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Virginia transit strike may have ripples in northern Nevada


Members of Teamsters Local 533 may head to the picket line in the coming days in support of Keolis workers who’ve gone on strike on the other side of the country. 

Transit workers represented by Amalgamated Transit Union Local 689 (ATU) in Loudoun County, Virginia, on Tuesday voted to strike against Keolis North America, which holds the bus contract in the county. 

Washoe County’s Regional Transportation Commission also contracts with Keolis to run buses in Reno and Sparks.

ATU members have fought Keolis for nearly two years after they said the company slashed workers’ benefits after winning the Loudoun County contract with a promise of the same or better benefits. 

The union has also lodged a number of complaints against Keolis with the National Labor Relations Board similar to those filed by Teamsters in northern Nevada, as This Is Reno first reported in November.

ATU Local 689 President Raymond Jackson told Virginia news outlet Loudoun Now that Keolis “left us with no other choice.”

“A strike is always the last option. And I wanted to really try and work it out with Keolis, but there’s no reasoning with unreasonable people,” Jackson added.

Teamsters Local 533 President Gary Watson

Teamsters Local 533 President Gary Watson said ATU has considered sending members to northern Nevada to picket Keolis here as well. He said if that was the case, local Teamsters have the option to honor the picket line. 

“Our members, through our collective bargaining agreement, have a right in there to honor any picket line,” Watson said. 

If local union members join the picket line against Keolis, that could lead to another halt in transit service locally. 

It won’t be a strike, though, Watson said.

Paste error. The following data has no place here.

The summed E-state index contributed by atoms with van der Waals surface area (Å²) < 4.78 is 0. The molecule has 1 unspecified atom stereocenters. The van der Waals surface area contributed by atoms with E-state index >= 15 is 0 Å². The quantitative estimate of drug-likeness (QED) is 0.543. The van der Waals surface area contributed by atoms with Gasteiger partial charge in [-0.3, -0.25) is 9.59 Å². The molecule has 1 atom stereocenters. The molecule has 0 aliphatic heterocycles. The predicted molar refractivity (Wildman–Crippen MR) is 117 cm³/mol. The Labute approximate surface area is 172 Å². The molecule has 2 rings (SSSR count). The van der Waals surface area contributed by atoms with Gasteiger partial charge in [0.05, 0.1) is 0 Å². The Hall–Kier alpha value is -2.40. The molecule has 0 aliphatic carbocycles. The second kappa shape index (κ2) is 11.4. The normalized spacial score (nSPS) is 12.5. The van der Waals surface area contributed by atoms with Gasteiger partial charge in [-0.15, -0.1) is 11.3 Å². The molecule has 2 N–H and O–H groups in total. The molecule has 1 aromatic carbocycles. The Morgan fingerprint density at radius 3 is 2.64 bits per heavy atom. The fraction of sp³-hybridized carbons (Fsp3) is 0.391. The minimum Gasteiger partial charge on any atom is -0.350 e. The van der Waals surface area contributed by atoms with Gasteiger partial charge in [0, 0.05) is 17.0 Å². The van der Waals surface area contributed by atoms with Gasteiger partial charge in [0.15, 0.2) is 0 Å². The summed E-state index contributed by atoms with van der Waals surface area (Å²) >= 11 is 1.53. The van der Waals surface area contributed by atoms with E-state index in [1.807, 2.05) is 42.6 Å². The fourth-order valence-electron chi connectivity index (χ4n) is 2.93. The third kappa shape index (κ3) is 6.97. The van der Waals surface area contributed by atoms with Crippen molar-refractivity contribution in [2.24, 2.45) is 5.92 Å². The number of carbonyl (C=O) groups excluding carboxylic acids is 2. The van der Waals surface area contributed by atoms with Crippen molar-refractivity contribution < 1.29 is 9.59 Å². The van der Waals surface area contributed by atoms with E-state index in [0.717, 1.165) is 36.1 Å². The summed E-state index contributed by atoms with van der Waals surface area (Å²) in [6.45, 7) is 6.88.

He said he’s been reaching out to local officials as things have grown more heated between ATU and Keolis in the past several months. 

“I am trying to have conversations with the RTC officials … about what’s going on here and what potentially could happen, but now obviously it’s been escalated to a labor dispute back there in Loudoun County,” Watson added. 

He said he’s asked some of the RTC commissioners “if there’s any support that they can have to put on their contractor Keolis here in northern Nevada so it doesn’t extend to our region.”

RTC Chair and Sparks Mayor Ed Lawson said he supports the workers’ right to picket.

Sparks Mayor Ed Lawson.
Sparks Mayor and RTC Chair Ed Lawson.

“As the RTC Board Chair, I would expect nothing less from the Keolis drivers, it is perfectly within their rights to picket off duty,” Lawson said. “I would expect the Teamsters Union to stand in solidarity with the fellow union drivers in Virginia by picketing in support of their issues.” 

Lawson added that he doesn’t see the picket devolving into a strike for the region.

Watson said he hoped the potential for picketing locally would spur elected officials to have more conversations with Keolis about their labor practices.

“They should be having conversations with upper officials [at Keolis] saying ‘What’s going on, why is this coming to our area?’” Watson said. “They should also be having conversations with Loudoun County going, ‘What’s going on in Loudoun County and why is this possibly coming to Reno, Nevada?’” 

Meanwhile, Teamsters Local 533 has lodged a handful more complaints against Keolis with the National Labor Relations Board. 

The union is also waiting on resolution of their request to rescind settlement agreements from the labor board made with Keolis for a number of other complaints stemming back to 2020 and 2021. That request was made in early November in connection with ATU, which has filed three other complaints. 

The Teamsters also recently announced they prevailed in another labor dispute against Keolis late last year.

Kristen Hackbarth
Kristen Hackbarth
Kristen Hackbarth is a freelance editor and communications professional with more than 20 years’ experience working in marketing, public relations and communications in northern Nevada. Kristen graduated from the University of Nevada, Reno with a degree in photography and minor in journalism and has a Master of Science in Management and Leadership. She also serves as director of communications for Nevada Cancer Coalition, a statewide nonprofit. Though she now lives in Atlanta, she is a Nevadan for life and uses her three-hour time advantage to get a jump on the morning’s news.




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